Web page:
I'm doing a part-time analyst gig right now as I seek something full-time. My boss came from a small, 8-person boutique in the Midwest. She trained an analyst there that went on to work in the Corp. Strat./M&A dept. of a large local business owned by a top mega-fund PE firm. He beat out kids coming from BBs for the spot. He's impressed them so much, they told him to go to b-school on their dime, then talk about working for the PE firm after. Kid came from a third-tier school, worked at a small regional boutique never mentioned on this site, and will end up at a megafund.
Not common, obviously, but the point is that your exit ops can be very good if you keep your eyes open and your ear to the ground.
Career prospects if I join small boutique AM after graduation (Originally Posted: 02/20/2011)
I am currently a penultimate undergraduate and in the process of securing my summer internship (SA) at a small boutique Asset Management firm that specializes mainly in the agriculture and emerging market sectors.
I am wondering if it is advisable to work in such a specialized area straight after graduation? (assuming the firm decides to hire me FT) Will my future career prospects be limited to just Asset Management or/and Agriculture-related work if i decide to switch jobs after a few years in the firm? I am interested in venturing into the Investment Banking sector in the future if possible.
Will appreciate if someone can advise me on this.
Yes, everyone knows that whatever job you take right out of school is exactly what you be doing the rest of your life. Come on man, common sense.
Get some experience in the industry and figure out what you want to do in a couple years. Its a dynamic world.
I feel like this post belongs in about half the threads on the forum that have the "goldman IBD or bust" vibe.
Boutiques: Still Great Exit Opps? (Originally Posted: 02/22/2010)
First off, I should "admit" that I want to eventually wind up on the buy-side, as jobs like portfolio manager sound very appealing to me. With that said though, many people have told me that it is great to start off on the sell-side, and switch after 2-3 years (or, go to b-school, then switch). Problem is, I won't be landing any BB jobs on Wall Street, since I'm just a mere mortal and not quite as impressive as most of my WSO brethren. But, if I self-study hard over the next 6 months, interview well, etc, maybe I could land a job at a small, regional boutique. If I could land such a job, would it be worth it? Or does that advice about starting your career on the sell-side, mainly just apply to well-known BBs? Any additional comments/advice/insights on the topic would be greatly appreciated. Thanks in advance.
bump for solid question
You should try to get the best job you can out of college, and that will most likely lead to the best opportunities later on. Of course if you work at a regional boutique your options will be less broad than if you worked at a BB. However, the sell-side is still a good place to learn.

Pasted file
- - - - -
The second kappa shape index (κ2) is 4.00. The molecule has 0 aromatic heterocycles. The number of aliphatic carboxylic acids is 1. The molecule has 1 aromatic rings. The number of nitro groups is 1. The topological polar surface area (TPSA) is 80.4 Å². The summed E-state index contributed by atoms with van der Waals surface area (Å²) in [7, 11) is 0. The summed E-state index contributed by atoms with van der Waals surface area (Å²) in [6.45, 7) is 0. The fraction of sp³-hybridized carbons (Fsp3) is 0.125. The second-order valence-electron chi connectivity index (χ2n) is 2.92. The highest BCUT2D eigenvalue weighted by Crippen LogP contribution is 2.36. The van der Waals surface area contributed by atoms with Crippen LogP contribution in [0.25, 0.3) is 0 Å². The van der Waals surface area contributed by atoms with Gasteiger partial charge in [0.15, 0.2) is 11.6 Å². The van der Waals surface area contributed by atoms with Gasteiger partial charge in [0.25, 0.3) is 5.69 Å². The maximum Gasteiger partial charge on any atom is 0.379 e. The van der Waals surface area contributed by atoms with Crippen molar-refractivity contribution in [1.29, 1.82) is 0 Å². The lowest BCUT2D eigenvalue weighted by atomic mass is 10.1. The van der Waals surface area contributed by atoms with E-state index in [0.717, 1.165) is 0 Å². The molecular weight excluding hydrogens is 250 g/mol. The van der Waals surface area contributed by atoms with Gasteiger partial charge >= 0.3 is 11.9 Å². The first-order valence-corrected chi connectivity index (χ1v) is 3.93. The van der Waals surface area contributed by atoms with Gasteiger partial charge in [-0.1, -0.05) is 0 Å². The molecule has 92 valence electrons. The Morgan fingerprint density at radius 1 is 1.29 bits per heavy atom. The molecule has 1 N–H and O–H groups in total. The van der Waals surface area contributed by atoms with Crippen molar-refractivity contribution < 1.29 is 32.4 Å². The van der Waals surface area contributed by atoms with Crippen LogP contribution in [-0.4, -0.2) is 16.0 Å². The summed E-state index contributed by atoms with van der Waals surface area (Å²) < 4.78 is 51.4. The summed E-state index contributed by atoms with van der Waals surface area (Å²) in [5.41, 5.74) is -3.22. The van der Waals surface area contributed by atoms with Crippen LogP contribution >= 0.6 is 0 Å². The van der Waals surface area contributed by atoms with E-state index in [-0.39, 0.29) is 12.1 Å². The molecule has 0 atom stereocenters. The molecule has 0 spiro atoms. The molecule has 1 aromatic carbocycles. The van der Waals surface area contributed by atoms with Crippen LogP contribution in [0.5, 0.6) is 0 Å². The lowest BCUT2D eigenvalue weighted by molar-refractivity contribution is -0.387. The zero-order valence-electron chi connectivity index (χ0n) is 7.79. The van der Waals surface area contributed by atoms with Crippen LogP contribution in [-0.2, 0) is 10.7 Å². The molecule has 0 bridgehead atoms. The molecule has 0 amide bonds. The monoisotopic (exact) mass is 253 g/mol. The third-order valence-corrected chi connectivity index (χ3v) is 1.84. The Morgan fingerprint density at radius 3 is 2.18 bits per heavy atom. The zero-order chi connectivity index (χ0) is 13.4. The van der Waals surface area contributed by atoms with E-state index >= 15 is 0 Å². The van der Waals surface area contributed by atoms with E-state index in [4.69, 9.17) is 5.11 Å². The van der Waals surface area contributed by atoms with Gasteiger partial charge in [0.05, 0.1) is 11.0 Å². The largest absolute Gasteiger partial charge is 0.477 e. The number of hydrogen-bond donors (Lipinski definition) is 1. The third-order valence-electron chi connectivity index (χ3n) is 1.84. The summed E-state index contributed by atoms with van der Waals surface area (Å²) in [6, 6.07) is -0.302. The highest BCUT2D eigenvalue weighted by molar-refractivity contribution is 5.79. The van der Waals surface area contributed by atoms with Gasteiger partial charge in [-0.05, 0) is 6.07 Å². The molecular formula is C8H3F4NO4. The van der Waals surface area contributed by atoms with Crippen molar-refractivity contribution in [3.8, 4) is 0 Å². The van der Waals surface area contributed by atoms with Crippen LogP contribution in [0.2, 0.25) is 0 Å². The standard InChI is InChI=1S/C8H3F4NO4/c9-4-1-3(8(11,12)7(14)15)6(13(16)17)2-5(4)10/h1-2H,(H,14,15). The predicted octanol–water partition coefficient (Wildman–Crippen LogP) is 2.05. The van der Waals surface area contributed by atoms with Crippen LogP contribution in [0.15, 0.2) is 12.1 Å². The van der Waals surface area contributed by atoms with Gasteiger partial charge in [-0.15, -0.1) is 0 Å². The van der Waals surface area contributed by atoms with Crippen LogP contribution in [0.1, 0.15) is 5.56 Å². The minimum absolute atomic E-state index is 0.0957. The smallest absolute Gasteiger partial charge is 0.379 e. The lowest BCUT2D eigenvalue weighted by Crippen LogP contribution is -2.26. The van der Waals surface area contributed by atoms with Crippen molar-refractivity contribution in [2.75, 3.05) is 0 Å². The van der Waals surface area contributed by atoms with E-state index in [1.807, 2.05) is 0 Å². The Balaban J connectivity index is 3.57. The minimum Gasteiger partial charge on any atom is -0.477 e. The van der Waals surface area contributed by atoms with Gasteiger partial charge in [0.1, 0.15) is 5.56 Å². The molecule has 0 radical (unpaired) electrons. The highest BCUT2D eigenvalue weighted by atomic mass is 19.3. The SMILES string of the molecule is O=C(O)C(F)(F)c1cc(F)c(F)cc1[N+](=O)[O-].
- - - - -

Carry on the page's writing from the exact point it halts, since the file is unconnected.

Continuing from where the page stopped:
As for what the exact exit opportunities are after working I think the answer to that question depends on what the market is like in 2-3 years. In the past couple of years even people who worked at BB have had trouble finding top PE and hedgefund job. If the market makes a nice rebound then I think you should be able to leverage your experience into a buy-side job. The top buy-side shops will still be very competitive even if the market makes a quick comeback, so you might have to broaden your search to mutual funds, insurance companies, etc. instead of the usual places everyone applies to.
As for bschool, I definitely don't think working at a regional shop limits your chances there. Since bschools take a more holistic view of your record as long as you have good grades, a good GMAT score, some decent EC and good recs you will be competitive at the top bschools, even if you didn't work at a BB.
Realistic Boutique IB Exit Opps (Originally Posted: 07/29/2013)
What are the exit opportunities of a non-elite boutique IB (less than 20 people) assuming it's well-known in its verticals? Just trying to gauge what one could expect going into one of their analyst programs. How should one get into the recruiting processes for these opportunities? Thanks!
I'm at a firm a bit bigger than you are referring to, but I imagine it's similar to what you are referencing. We do not have a formalized 2 or 3 and out analyst program, and all of our analysts have previous experience elsewhere.
From an extremely limited sample size and based on LinkedIn/conversations with current employees: Former A-to-A - Bus Dev at a very well known middle market PE shop Former Analyst - Associate at a respectable growth equity shop Former ?? (want to say VP) - elementary school teacher 2 people in corp development in the energy industry (unsure what their titles were) Several Analysts and Associates working at other boutique and middle market banks (some well known names mixed in there)
We get minimal headhunter attention.
Was the elementary school teacher a necessary addition to your answer lol? Please tell me that he/she decided to do that, and that that wasn't their best exit opportunity.
I may be at a boutique in a few months, and I really don't want to think that I might be teaching kindergarten in a few years. I had hoped to teach college in my old age, perhaps.
It was before my time but i do believe it was a lifestyle decision.
lol Kassad, u drunk - keep using tackle on gengars lol